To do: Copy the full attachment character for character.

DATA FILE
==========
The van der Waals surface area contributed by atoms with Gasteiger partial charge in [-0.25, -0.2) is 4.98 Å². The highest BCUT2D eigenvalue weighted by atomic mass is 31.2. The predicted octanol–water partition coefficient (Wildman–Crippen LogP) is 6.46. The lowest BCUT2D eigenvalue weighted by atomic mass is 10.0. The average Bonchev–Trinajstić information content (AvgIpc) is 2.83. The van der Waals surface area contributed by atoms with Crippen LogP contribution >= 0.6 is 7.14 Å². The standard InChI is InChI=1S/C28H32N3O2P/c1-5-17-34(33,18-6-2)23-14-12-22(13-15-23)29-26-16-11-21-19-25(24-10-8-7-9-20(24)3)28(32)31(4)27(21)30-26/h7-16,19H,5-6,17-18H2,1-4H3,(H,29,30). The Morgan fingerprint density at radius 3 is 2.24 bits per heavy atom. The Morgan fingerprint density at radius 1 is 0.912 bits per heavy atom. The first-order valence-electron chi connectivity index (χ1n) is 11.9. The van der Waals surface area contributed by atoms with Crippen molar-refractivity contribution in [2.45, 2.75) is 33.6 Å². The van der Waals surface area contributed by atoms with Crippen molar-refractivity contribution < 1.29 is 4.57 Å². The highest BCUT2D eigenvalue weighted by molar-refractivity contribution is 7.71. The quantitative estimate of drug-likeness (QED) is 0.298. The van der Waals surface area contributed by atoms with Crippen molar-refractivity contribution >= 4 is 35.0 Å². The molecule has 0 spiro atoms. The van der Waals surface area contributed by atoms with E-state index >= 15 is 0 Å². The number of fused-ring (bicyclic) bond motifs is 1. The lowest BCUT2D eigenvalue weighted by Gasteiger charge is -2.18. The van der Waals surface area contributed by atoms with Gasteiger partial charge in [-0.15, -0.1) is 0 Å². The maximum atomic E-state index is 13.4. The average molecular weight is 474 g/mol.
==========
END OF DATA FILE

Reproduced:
The van der Waals surface area contributed by atoms with Gasteiger partial charge in [-0.25, -0.2) is 4.98 Å². The highest BCUT2D eigenvalue weighted by atomic mass is 31.2. The predicted octanol–water partition coefficient (Wildman–Crippen LogP) is 6.46. The lowest BCUT2D eigenvalue weighted by atomic mass is 10.0. The average Bonchev–Trinajstić information content (AvgIpc) is 2.83. The van der Waals surface area contributed by atoms with Crippen LogP contribution >= 0.6 is 7.14 Å². The standard InChI is InChI=1S/C28H32N3O2P/c1-5-17-34(33,18-6-2)23-14-12-22(13-15-23)29-26-16-11-21-19-25(24-10-8-7-9-20(24)3)28(32)31(4)27(21)30-26/h7-16,19H,5-6,17-18H2,1-4H3,(H,29,30). The Morgan fingerprint density at radius 3 is 2.24 bits per heavy atom. The Morgan fingerprint density at radius 1 is 0.912 bits per heavy atom. The first-order valence-electron chi connectivity index (χ1n) is 11.9. The van der Waals surface area contributed by atoms with Crippen molar-refractivity contribution in [2.45, 2.75) is 33.6 Å². The van der Waals surface area contributed by atoms with Crippen molar-refractivity contribution < 1.29 is 4.57 Å². The highest BCUT2D eigenvalue weighted by molar-refractivity contribution is 7.71. The quantitative estimate of drug-likeness (QED) is 0.298. The van der Waals surface area contributed by atoms with Crippen molar-refractivity contribution >= 4 is 35.0 Å². The molecule has 0 spiro atoms. The van der Waals surface area contributed by atoms with E-state index >= 15 is 0 Å². The number of fused-ring (bicyclic) bond motifs is 1. The lowest BCUT2D eigenvalue weighted by Gasteiger charge is -2.18. The van der Waals surface area contributed by atoms with Gasteiger partial charge in [-0.15, -0.1) is 0 Å². The maximum atomic E-state index is 13.4. The average molecular weight is 474 g/mol.